MARINE CORPS BASE CAMP LEJEUNE, N.C. --
Six out of thousands of students were chosen for their creativity in either writing an essay or drawing a poster that related to fire safety. More than 3,200 students from Camp Lejeune’s elementary and middle schools along with Marine Corps Air Station schools participated in the yearly Fire Safety Week competition.
Fire Safety Week was a full week of fire prevention, fire extinguisher and safety classes that went on from Oct. 4, 2009, until Oct. 10, 2009.
This was the seventh year the Camp Lejeune Base Fire and Emergency Services Division taught students from Camp Lejeune schools and schools in the surrounding area the dangers of fire and how to promote fire safety where ever they may go.
“Every year the National Fire Protection Association develops a theme centered on fire safety,” said Chief Glenn Zurek, assistant chief of fire prevention, Marine Corps Base Camp Lejeune Fire Department. “This year’s theme was ‘Stay Fire Smart! Don’t Get Burned,’ and we go out to the schools and promote that message.”
The goal of going to the schools is not only to reach out to the students but to the parents as well. Kids eagerly take what they learn at school back to their parents.
The school student learn fire safety messages while staying entertained through puppet shows. Members of the Fire and Emergency Services Division also handed out stickers and coloring books.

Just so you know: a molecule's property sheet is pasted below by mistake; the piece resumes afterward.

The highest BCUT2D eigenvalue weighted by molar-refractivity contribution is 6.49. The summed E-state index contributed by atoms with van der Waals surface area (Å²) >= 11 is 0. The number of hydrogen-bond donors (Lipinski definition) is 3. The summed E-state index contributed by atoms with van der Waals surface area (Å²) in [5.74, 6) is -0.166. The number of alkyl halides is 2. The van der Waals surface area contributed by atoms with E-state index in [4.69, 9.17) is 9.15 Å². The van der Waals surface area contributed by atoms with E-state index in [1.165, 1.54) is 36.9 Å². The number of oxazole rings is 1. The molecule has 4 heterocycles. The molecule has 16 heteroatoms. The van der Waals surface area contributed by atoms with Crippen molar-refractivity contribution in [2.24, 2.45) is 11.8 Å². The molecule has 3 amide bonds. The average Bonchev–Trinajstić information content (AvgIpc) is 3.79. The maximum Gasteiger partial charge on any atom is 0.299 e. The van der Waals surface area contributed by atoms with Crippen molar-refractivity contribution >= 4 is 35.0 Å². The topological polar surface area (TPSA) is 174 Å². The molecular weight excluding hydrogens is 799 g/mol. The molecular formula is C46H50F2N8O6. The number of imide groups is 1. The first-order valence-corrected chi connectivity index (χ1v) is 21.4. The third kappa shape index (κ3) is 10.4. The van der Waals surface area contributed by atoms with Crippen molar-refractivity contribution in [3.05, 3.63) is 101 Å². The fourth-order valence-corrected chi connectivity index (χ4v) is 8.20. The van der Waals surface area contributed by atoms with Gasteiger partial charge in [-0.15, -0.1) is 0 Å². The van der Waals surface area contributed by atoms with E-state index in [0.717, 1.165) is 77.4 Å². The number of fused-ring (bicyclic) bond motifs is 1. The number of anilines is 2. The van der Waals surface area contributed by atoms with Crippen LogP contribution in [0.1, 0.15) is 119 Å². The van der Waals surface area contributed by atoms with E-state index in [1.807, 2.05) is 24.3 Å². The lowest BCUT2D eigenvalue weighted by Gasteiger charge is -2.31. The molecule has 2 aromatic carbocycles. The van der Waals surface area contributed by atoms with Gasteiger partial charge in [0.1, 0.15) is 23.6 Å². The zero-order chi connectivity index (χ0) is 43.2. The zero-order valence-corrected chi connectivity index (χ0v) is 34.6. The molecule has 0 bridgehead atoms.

The biggest thingthe Fire and Emergency Services Division did was host a contest for best essay and posters relating to the theme of the year.
The poster contest was available to all elementary students while the essay was available to middle school students.
The contests become a family project with children asking their parents for help, said Zurek. It gets the family aware of fire safety while receiving education through training.
Students from all across Camp Lejeune School District submitted essays and poster ideas in hopes of winning the grand prize for best essay or poster. Out of the 3,200 students that submitted, only six winners were chosen.
First place prices for the elementary poster contest winner and the middle school essay winner included a bicycle, class pizza party and a $50 savings bond.
“Eleven years ago we started with just a bike,” said Zurek. “Over time we contacted other organizations and it has grown into this. Everyone is eager to help and show their support.”
Although the high schools did not have any contests the Fire and Emergency Services Division got the students involved with fire safety as well.
“We go to the high schools and take over the science class,” said Fire Chief Robin E. Lewis, fire chief for Marine Corps Fire Service. “We do simulated training with a fire extinguisher.”
Although a lot of time and effort is put into the one week out of the year dedicated to fire safety, the Fire and Emergency Services Division does not stop working with students once the week is over.
Fire drills are conducted on a monthly basis with fire and emergency personnel supervising to make sure everyone knows how to evacuate safely.
All of the hard work pays off when at the end of the day the students from elementary school to high school go home with knowledge on how they can maintain fire safety.
“Teaching children about fire safety is an inspiration,” said Zurek. “This is something they carry on later in life.”